In her youth, Donna Kelleher, DVM, spent her Saturday mornings picking stones from horses’ hooves and learning about plants. While digging through the earth and soaking medicinal leaves, the lessons from her teacher began taking root. “Roasted dandelion is the best medicine,” said Iris, the neighborhood healer, before administering a straw-yellow tea to her cat, Tinkerbelle.
Since those Saturday morning lessons in nature, Kelleher has spent nearly two decades exploring what it means to find true healing, combining her conventional veterinary training with holistic treatments. What she’s learned along the way is that animals need inspiration to make choices; as these stories prove, the resiliency of these pets have shaped her life as much as her treatments have shaped theirs.
A reminder of the physical, emotional, and spiritual strength in us all, The Proof Is in the Poodle embodies the restorative power of hope.
“Donna Kelleher, DVM, is changing the way we practice veterinary medicine, just as Andrew Weil, MD, has revolutionized human health care.”
—Brenda Peterson, author of
Build Me an Ark: A Life with Animals
“Donna Kelleher is not only a gifted, talented, and compassionate veterinarian, her gifts also spill over into her sensitive writing.”
—Allen M. Schoen, DVM, author of
Kindred Spirits: How the Remarkable Bond between Humans and Animals Can Change the Way We Live
“This memoir of the life-path taken by one veterinarian exploring the arts and philosophies of healing is one of inspiring re-discovery and fulfillment: a synthesis of veterinary science and conventional medicine through the alchemy of empathy and compassion, opening the way for an integrative approach to the recovery of health and the maintenance and celebration of animal well-being.”
—Dr. Michael W. Fox, veterinarian, “Animal Doctor” syndicated newspaper columnist and author of Healing Animals & the Vision of One Health
From “Growing Up with Fur”:
The bedraggled little poodle sat squarely at my feet, awaiting his fate and panting nervously when our bossy tabby, Tigger, strutted towards him sideways, hair follicles plugged up in attack mode. The hairless, scruffy dog who I later named Sampson when no one responded to our Found—Bald Dog signs, was fifteen pounds tops, fragile and mild-mannered. He wasn’t the first dog I’d brought home, not even the first bald one, and yet there was something special about him and his soft spirit. He belonged with us. And that was that. A resigned hush was my mom’s final response, so I knew I could keep him. Cat or dog, rat or hamster, it didn’t matter. Each hard-won victory ended up in the bathtub, my way of celebrating. Read more →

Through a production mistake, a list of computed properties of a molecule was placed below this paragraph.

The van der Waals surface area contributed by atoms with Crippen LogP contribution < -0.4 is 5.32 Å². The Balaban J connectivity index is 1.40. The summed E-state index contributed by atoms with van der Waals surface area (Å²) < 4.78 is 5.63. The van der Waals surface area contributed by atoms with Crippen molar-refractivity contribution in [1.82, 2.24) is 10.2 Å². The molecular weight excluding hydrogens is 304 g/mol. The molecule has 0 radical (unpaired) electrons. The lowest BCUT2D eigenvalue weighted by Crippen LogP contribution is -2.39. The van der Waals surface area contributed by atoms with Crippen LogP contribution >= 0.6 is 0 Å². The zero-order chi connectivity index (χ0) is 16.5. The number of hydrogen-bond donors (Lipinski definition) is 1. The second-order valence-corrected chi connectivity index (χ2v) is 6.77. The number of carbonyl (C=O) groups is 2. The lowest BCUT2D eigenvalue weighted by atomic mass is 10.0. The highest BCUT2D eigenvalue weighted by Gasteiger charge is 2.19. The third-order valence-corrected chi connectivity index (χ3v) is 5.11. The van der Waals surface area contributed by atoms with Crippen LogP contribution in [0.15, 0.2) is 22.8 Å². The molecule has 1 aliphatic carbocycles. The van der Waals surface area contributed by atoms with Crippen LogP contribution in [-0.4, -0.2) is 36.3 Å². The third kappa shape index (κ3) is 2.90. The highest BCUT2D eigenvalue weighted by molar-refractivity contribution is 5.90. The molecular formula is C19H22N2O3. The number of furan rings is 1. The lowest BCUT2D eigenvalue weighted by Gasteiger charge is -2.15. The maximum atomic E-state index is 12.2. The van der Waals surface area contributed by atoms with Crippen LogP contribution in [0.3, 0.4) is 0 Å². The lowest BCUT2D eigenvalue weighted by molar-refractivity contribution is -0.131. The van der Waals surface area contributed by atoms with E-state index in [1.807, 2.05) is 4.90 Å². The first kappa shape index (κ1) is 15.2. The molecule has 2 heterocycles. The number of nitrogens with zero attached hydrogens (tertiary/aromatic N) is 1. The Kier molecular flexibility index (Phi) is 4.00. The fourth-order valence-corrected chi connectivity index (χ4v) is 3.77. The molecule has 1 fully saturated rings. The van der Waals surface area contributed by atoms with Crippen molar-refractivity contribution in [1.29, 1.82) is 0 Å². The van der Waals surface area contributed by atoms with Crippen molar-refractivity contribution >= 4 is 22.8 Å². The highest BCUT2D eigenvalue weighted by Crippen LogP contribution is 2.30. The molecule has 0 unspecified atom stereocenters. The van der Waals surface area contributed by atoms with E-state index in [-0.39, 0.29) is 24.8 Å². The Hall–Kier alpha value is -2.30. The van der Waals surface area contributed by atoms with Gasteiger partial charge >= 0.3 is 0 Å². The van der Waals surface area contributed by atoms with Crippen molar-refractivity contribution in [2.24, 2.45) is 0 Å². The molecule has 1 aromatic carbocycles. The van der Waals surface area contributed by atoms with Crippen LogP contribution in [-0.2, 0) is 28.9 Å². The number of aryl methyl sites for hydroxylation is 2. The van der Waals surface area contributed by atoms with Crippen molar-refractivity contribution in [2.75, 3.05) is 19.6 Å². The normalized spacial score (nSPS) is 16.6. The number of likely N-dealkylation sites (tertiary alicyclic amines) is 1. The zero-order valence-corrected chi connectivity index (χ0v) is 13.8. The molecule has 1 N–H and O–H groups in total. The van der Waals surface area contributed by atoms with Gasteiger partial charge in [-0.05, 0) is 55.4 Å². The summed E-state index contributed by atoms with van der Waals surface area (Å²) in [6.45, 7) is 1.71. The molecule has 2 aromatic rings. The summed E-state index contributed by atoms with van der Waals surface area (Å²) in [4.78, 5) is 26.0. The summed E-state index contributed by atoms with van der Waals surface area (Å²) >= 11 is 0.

From “The Terrier with Attitude”:
A cold wet nose woke me the day after my procedure. As I groggily opened my eyes, I saw a scurry of a dog shadow, like a slick black sea lion, popping up from an ocean of blankets. One by one, Smudge brought me a parade of toys, her generous offering of alms. Once she surmised I was not interested, she grabbed her favorites, gripping them between her jaws and dropping them delicately on my head: a fuzzy snowman, a Tyrannosaurus head, a green caterpillar and an octopus’s left tentacle. Read more →
From “A Sense of Direction”:
One summer afternoon, as fog filtered into our rich, sweet forest of red cedar, I decided to ride my ex-racehorse, Charlie, up Sumas Mountain behind our yurt. If the mountain was located back east, people would consider it formidable, but around here, it amounted to little more than a foothill with a complicated crisscrossing of old logging roads. Had Jeff been on the scene with his trusty compass and uncanny pigeon-like knack for finding home, things would have been safer. But as it was, only Smudge accompanied us; I’d given in to her shrill protests at being left behind. Read more →
From “Connecting with a Horse”:
Attempting to see the world through a horse’s eyes, I realized that sitting motionless in one place might be considered predatory behavior, a tiger patiently stalking its prey. So I gradually stood and began wandering in small circles, looking up at the clouds, listening to the birds and creating a peaceful place inside myself in which I did not expect anything from him. I relaxed my body and dropped my shoulders to appear smaller. I focused on my breathing, concentrating on long, slow, deep breaths, a moving meditation. When Tino took one step towards me, I quietly said, “Good boy,” establishing eye contact only when he looked up at me. And if he retreated a step, I would retreat too, gently matching his energy. Read more →
From “A Dog’s Choice”:
Once again, our list of options was limited, and I realized that in order to help Jasper, I needed to look at his illness in a different way. I began to think about Tino and his path to recovery. Just as I had to move from the old-school training methods to a more holistic training approach, I now had to shift from concentrating on Jasper’s tumors to addressing his overall wellbeing; in both cases, I was moving from a focus on the negative to a focus on the positive. At that point, it seemed that Wendy had read my mind and she came up with a better idea. Read more →
In an effort to support environmentally responsible and sustainable printing practices, The Proof is in the Poodle is printed on Rolland Enviro100, a 100% post-consumer fiber paper that is FSC certified, deinked, processed chlorine-free, and manufactured with renewable biogas energy. It is acid-free and EcoLogo certified. Contact Tony Crouch at firstname.lastname@example.org or www.integratedbook.com for environmental book printing options.